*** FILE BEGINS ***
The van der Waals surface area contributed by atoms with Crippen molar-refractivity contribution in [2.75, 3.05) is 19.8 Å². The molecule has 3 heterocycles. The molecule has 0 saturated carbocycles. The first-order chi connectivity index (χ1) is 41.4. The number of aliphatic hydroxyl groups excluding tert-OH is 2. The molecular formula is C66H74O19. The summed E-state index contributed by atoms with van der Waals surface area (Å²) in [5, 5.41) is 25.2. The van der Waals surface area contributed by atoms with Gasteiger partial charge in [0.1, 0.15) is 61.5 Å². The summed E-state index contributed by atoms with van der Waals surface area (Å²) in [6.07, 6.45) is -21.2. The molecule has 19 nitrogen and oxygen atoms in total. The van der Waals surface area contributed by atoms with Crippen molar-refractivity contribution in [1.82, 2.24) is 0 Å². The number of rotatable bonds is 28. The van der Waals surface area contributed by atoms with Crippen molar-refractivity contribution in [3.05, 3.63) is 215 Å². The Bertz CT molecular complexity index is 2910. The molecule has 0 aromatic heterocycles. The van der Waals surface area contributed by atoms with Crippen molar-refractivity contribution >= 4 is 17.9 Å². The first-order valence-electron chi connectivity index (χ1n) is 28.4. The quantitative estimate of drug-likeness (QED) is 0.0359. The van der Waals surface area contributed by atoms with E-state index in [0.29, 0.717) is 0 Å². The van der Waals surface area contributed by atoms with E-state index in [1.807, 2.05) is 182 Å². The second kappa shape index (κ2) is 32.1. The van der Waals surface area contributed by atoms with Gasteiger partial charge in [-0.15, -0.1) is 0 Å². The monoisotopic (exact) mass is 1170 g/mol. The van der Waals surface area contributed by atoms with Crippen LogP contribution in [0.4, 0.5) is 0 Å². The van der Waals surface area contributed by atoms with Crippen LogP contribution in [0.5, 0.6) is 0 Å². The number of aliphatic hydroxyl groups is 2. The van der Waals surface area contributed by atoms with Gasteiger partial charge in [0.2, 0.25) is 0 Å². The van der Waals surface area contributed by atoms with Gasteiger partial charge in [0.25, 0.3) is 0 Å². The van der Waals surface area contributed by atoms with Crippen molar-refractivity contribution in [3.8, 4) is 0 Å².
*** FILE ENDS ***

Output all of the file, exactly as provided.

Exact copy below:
The van der Waals surface area contributed by atoms with Crippen molar-refractivity contribution in [2.75, 3.05) is 19.8 Å². The molecule has 3 heterocycles. The molecule has 0 saturated carbocycles. The first-order chi connectivity index (χ1) is 41.4. The number of aliphatic hydroxyl groups excluding tert-OH is 2. The molecular formula is C66H74O19. The summed E-state index contributed by atoms with van der Waals surface area (Å²) in [5, 5.41) is 25.2. The van der Waals surface area contributed by atoms with Gasteiger partial charge in [0.1, 0.15) is 61.5 Å². The summed E-state index contributed by atoms with van der Waals surface area (Å²) in [6.07, 6.45) is -21.2. The molecule has 19 nitrogen and oxygen atoms in total. The van der Waals surface area contributed by atoms with Crippen molar-refractivity contribution in [1.82, 2.24) is 0 Å². The number of rotatable bonds is 28. The van der Waals surface area contributed by atoms with Crippen molar-refractivity contribution in [3.05, 3.63) is 215 Å². The Bertz CT molecular complexity index is 2910. The molecule has 0 aromatic heterocycles. The van der Waals surface area contributed by atoms with Crippen molar-refractivity contribution >= 4 is 17.9 Å². The first-order valence-electron chi connectivity index (χ1n) is 28.4. The quantitative estimate of drug-likeness (QED) is 0.0359. The van der Waals surface area contributed by atoms with E-state index in [0.29, 0.717) is 0 Å². The van der Waals surface area contributed by atoms with E-state index in [1.807, 2.05) is 182 Å². The second kappa shape index (κ2) is 32.1. The van der Waals surface area contributed by atoms with Gasteiger partial charge in [-0.15, -0.1) is 0 Å². The monoisotopic (exact) mass is 1170 g/mol. The van der Waals surface area contributed by atoms with Crippen LogP contribution in [0.4, 0.5) is 0 Å². The van der Waals surface area contributed by atoms with Crippen LogP contribution in [0.5, 0.6) is 0 Å². The number of aliphatic hydroxyl groups is 2. The van der Waals surface area contributed by atoms with Gasteiger partial charge in [0.2, 0.25) is 0 Å². The van der Waals surface area contributed by atoms with Gasteiger partial charge in [0.25, 0.3) is 0 Å². The van der Waals surface area contributed by atoms with Crippen molar-refractivity contribution in [3.8, 4) is 0 Å².